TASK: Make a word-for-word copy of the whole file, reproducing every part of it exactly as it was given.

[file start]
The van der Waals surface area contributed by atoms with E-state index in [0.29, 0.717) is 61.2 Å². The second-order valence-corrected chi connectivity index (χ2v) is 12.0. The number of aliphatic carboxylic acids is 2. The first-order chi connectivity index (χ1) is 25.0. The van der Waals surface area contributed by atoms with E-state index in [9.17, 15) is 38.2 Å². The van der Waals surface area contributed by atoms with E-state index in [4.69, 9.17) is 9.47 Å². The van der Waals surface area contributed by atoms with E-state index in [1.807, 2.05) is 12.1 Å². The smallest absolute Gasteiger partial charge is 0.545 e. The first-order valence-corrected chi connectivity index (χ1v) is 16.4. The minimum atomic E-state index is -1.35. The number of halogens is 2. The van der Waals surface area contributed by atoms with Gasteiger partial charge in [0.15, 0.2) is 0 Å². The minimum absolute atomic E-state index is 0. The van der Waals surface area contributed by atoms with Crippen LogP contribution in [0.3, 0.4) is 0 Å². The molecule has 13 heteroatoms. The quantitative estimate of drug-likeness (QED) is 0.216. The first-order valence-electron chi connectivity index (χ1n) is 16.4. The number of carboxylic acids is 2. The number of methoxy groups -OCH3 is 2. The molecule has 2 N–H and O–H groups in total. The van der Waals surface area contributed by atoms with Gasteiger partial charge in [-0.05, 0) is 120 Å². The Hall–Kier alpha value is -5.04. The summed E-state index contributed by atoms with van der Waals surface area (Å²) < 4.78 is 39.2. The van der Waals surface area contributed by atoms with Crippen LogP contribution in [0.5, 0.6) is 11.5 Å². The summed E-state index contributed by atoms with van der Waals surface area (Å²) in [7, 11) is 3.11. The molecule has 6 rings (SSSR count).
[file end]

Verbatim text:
The van der Waals surface area contributed by atoms with E-state index in [0.29, 0.717) is 61.2 Å². The second-order valence-corrected chi connectivity index (χ2v) is 12.0. The number of aliphatic carboxylic acids is 2. The first-order chi connectivity index (χ1) is 25.0. The van der Waals surface area contributed by atoms with E-state index in [9.17, 15) is 38.2 Å². The van der Waals surface area contributed by atoms with E-state index in [4.69, 9.17) is 9.47 Å². The van der Waals surface area contributed by atoms with E-state index in [1.807, 2.05) is 12.1 Å². The smallest absolute Gasteiger partial charge is 0.545 e. The first-order valence-corrected chi connectivity index (χ1v) is 16.4. The minimum atomic E-state index is -1.35. The number of halogens is 2. The van der Waals surface area contributed by atoms with Gasteiger partial charge in [0.15, 0.2) is 0 Å². The minimum absolute atomic E-state index is 0. The van der Waals surface area contributed by atoms with Crippen LogP contribution in [0.3, 0.4) is 0 Å². The molecule has 13 heteroatoms. The quantitative estimate of drug-likeness (QED) is 0.216. The first-order valence-electron chi connectivity index (χ1n) is 16.4. The number of carboxylic acids is 2. The number of methoxy groups -OCH3 is 2. The molecule has 2 N–H and O–H groups in total. The van der Waals surface area contributed by atoms with Gasteiger partial charge in [-0.05, 0) is 120 Å². The Hall–Kier alpha value is -5.04. The summed E-state index contributed by atoms with van der Waals surface area (Å²) < 4.78 is 39.2. The van der Waals surface area contributed by atoms with Crippen LogP contribution in [0.5, 0.6) is 11.5 Å². The summed E-state index contributed by atoms with van der Waals surface area (Å²) in [7, 11) is 3.11. The molecule has 6 rings (SSSR count).